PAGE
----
I know that extending lunch may cost the time and extra money.  However, the food left over could be eaten by you, or can be put in the refrigerator and be used for another day.  This way you can keep the profit, and may save time and money because the food is already cooked.

Again, please take this seriously and extend your time for selling lunch for the good of our grades, energy, and stomachs.  Thank you for your time in reading this letter and again, please consider this suggestion as a way to keep the money going.



Epilogue: Seiji's friend, whose parents own a restaurant, wrote a similar letter addressing the quality of the cafeteria's food. If the children are our future, we're in good hands.

Sunday, November 18, 2012

Life of Pie: The Great Pumpkin Strikes Again

Seiji recently did a book report on "Hatchet," a youth novel by Gary Paulsen. In it, the 13-year-old protagonist survives a plane crash. Although a city boy lost in the wilderness, he is resourceful and manages to achieve food and shelter somehow with the use of his wits and a hatchet that his mother had given him.

Friends don't let friends pull pumpkin guts alone.
As I roasted one pumpkin after another one recent Saturday, I felt as if I too was stranded in some primitive baking wilderness. Despite easy access to perfectly fine, even organic canned pumpkin, I was somehow compelled to make pies this year from scratch, after hearing Matt's description of how he used to do the same. I thought this would make a good babysit activity for my nephews, so the four of us embarked on a pie odyssey that has ruined me for the frozen pumpkin pies of my own childhood.

As the saying goes, pie is indeed easy. But having several extra pairs of hands and almost an entire day to bake really helps. Pumpkin selection is key: don't be fooled by the pretty ones with the fluted sides that look like Cinderella's coach. You need the ones that are labeled, "pie" or "sugar" pumpkins. The ideal ones are a bit larger than a bocce ball, and about as tough. Great care must be taken when cutting them in half, and wimp that I am, I waited until the pumpkin was almost cooked through and soft enough to wrestle the stem off of it.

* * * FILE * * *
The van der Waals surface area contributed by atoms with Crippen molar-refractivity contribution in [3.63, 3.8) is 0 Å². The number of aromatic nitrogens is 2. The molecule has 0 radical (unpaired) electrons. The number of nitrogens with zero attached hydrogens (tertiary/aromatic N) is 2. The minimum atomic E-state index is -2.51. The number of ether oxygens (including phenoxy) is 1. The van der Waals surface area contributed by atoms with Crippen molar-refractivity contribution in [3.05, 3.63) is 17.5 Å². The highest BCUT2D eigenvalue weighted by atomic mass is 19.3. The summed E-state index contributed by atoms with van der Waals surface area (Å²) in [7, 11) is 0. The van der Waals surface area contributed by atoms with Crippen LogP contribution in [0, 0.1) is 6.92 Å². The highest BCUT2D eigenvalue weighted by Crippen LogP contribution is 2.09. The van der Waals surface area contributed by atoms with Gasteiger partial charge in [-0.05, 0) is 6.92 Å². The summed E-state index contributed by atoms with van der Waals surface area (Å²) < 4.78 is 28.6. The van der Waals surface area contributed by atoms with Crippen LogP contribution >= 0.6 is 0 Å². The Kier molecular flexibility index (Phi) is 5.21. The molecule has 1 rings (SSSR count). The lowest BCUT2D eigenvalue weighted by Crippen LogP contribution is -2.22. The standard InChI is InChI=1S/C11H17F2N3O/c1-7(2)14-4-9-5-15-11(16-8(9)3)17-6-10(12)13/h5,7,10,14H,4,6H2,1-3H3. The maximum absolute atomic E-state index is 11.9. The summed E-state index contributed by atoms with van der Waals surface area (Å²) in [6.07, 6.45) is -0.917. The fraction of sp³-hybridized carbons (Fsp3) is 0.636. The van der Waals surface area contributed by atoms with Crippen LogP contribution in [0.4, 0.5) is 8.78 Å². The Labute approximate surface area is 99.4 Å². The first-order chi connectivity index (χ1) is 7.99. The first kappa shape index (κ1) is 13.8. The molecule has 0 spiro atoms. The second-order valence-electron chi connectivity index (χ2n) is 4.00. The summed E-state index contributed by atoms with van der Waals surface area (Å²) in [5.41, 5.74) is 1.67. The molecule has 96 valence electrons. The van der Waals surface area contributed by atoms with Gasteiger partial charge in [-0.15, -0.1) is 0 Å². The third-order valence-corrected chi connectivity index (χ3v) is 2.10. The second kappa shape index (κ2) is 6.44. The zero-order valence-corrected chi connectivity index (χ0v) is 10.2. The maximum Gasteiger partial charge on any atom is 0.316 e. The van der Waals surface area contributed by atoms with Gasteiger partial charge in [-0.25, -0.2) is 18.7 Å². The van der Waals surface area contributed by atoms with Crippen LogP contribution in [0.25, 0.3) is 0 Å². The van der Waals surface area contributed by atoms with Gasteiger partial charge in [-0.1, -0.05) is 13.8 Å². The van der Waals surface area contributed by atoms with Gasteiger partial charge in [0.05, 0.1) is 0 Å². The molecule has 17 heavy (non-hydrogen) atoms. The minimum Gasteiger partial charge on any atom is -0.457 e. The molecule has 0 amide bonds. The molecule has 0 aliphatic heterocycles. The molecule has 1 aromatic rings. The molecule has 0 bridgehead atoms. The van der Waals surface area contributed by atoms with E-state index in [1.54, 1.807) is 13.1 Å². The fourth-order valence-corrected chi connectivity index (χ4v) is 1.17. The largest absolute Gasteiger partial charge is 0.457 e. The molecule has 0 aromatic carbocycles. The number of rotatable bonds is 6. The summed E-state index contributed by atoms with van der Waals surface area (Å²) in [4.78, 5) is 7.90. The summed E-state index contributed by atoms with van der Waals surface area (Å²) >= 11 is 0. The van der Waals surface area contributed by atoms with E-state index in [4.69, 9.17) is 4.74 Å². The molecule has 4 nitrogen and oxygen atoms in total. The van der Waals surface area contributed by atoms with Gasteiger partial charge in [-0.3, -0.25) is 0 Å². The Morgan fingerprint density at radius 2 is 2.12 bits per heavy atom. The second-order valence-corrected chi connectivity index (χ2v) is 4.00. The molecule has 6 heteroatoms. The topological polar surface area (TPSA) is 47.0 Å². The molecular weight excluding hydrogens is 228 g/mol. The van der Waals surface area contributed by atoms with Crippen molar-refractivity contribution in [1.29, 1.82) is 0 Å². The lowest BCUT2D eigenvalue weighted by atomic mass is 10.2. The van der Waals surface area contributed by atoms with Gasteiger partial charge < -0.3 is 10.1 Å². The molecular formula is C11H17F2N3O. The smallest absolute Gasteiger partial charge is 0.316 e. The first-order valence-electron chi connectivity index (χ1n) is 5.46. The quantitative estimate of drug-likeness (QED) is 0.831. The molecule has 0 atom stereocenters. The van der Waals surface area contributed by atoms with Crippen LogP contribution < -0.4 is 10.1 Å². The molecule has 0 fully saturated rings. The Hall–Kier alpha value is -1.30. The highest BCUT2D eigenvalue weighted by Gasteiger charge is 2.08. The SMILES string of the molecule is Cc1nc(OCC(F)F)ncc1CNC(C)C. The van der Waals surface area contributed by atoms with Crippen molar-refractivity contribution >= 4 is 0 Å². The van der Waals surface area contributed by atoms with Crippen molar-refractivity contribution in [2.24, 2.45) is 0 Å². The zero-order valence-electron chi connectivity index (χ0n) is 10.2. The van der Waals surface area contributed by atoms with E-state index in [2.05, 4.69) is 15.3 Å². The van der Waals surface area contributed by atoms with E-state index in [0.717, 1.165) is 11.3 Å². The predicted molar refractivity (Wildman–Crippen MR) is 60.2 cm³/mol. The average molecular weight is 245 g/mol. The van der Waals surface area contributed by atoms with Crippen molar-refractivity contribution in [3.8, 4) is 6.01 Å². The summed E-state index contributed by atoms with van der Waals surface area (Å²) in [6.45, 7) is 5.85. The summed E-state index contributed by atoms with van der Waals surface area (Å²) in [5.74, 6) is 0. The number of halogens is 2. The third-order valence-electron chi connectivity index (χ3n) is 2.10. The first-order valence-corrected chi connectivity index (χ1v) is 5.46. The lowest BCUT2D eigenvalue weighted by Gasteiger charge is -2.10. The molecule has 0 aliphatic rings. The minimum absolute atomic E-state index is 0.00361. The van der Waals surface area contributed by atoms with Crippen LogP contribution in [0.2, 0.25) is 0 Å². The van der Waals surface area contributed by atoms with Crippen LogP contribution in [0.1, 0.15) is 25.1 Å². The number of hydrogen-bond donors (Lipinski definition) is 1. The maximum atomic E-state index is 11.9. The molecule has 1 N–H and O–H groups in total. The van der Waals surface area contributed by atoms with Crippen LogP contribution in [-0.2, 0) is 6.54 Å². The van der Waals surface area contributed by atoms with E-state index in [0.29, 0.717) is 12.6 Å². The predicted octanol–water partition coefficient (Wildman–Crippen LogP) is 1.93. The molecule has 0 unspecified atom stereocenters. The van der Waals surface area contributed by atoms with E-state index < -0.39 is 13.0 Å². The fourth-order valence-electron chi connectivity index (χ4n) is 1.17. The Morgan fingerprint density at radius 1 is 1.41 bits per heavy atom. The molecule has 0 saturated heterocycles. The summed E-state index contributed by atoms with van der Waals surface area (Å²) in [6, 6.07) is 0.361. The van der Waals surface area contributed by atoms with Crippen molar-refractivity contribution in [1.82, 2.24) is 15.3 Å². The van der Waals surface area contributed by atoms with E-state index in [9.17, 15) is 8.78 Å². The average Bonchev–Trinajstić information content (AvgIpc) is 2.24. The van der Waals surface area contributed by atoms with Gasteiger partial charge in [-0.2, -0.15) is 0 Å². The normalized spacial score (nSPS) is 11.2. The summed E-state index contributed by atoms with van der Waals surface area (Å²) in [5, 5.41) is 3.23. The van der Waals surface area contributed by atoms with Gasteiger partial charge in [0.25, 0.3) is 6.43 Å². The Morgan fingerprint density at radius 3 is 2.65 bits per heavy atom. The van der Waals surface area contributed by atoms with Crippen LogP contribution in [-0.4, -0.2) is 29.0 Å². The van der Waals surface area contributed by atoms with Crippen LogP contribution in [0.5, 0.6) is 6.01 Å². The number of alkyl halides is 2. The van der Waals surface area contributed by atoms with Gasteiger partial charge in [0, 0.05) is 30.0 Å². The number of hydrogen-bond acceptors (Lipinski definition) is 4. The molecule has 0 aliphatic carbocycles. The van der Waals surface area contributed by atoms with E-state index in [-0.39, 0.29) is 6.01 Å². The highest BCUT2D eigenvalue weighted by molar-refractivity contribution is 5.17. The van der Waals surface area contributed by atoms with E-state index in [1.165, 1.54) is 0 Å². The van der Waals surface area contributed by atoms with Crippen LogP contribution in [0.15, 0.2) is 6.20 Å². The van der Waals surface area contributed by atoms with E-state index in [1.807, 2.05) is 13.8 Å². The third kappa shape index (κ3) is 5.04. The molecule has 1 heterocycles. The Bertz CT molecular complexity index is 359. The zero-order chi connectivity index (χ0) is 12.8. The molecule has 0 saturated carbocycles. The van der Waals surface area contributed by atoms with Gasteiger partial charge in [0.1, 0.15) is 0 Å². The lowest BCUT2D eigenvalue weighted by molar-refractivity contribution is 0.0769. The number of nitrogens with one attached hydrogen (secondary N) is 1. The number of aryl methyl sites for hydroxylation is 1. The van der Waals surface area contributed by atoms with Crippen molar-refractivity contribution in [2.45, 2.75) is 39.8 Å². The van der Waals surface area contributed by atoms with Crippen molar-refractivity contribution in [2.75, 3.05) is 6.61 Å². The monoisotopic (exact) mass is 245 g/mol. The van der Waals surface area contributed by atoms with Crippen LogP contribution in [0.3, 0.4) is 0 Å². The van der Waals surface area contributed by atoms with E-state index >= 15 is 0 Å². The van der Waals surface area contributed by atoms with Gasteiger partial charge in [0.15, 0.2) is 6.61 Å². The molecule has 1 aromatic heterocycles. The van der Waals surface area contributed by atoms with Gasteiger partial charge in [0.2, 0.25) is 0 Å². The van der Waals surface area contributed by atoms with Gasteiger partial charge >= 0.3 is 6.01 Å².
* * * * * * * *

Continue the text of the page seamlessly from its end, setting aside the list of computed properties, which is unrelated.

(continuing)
Matt shows off his "Ginsu Knife" skills.

The hands-on kid factor comes early on in the process. Relying on the natural destructive tendencies of the male youth, I set the boys to work on cleaning out the pumpkin seeds and guts. Even Seiji, who isn't the sous chef that Kenzo is, fell to the task with great enthusiasm.

Another thing that the male of the species is useful for is doing a really good job at scraping the pumpkin shells clean. Already exhausted from cutting and baking two or three pumpkins by myself, I let Matt take over with the rest, which he did with astonishing finesse.

For every pair of pumpkin halves, I lined a baking sheet with aluminum foil and placed them cut side down. These are baked for about a hour at 350 degrees or until they are fork tender.

Once the steaming pumpkin flesh is cool enough to handle, it can be easily scooped out of the rind and pureed. We fired up Jolene's food processor and eyeballed it as intently as Samuel Morse watching the first telegraph coming into existence. Matt had warned against stringiness in the puree, but the batter actually came out fairly smooth, with a few tiny but soft chunks of pumpkin to let the tongue know that this did not come out of a can.

As lead researcher on the project, Matt found three different recipes online. I chose the one that sounded the tastiest, with plenty of spices and the option of using heavy cream instead of canned evaporated milk. The batter is not the typical rusty orange hue that commercial pumpkin pies boast, but knowing that it was all natural made the results more appetizing for me.

When in doubt, just add chocolate.

We doubled the recipe, which yielded about three pies per batch. In our ever-vigilant mission to avoid too much sugar, Matt and I decided to reduce the recipe's proportions a bit. However, this made the first batch of pies a bit bland, except for the one I decided to dress up with a layer of Ghirardelli's 60 percent cacao chocolate chips at the bottom. This makes for a surprisingly luxe combination of flavors, which compensated for the inadequate sweetness. The holidays only come once a year - you've got to live a little!

My miniature chefs also assisted with the necessary pie crust prep work. While other kids were reading Jack and Jill and Highlights, I was reading Mad Magazine and Family Circle. From the latter, I learned that the bottom and sides of a pie crust should be pricked with a fork, a task that S + K applied themselves to with great gusto. Kenzo also enjoyed testing the pies as they came out of the oven with the requisite toothpick test for doneness. I had to tell him, however, that you only have to poke the pie once or twice, not 32 times. In addition, I covered the edges of my frozen pie shells with strips of foil to prevent burning. Sounds silly, but it works!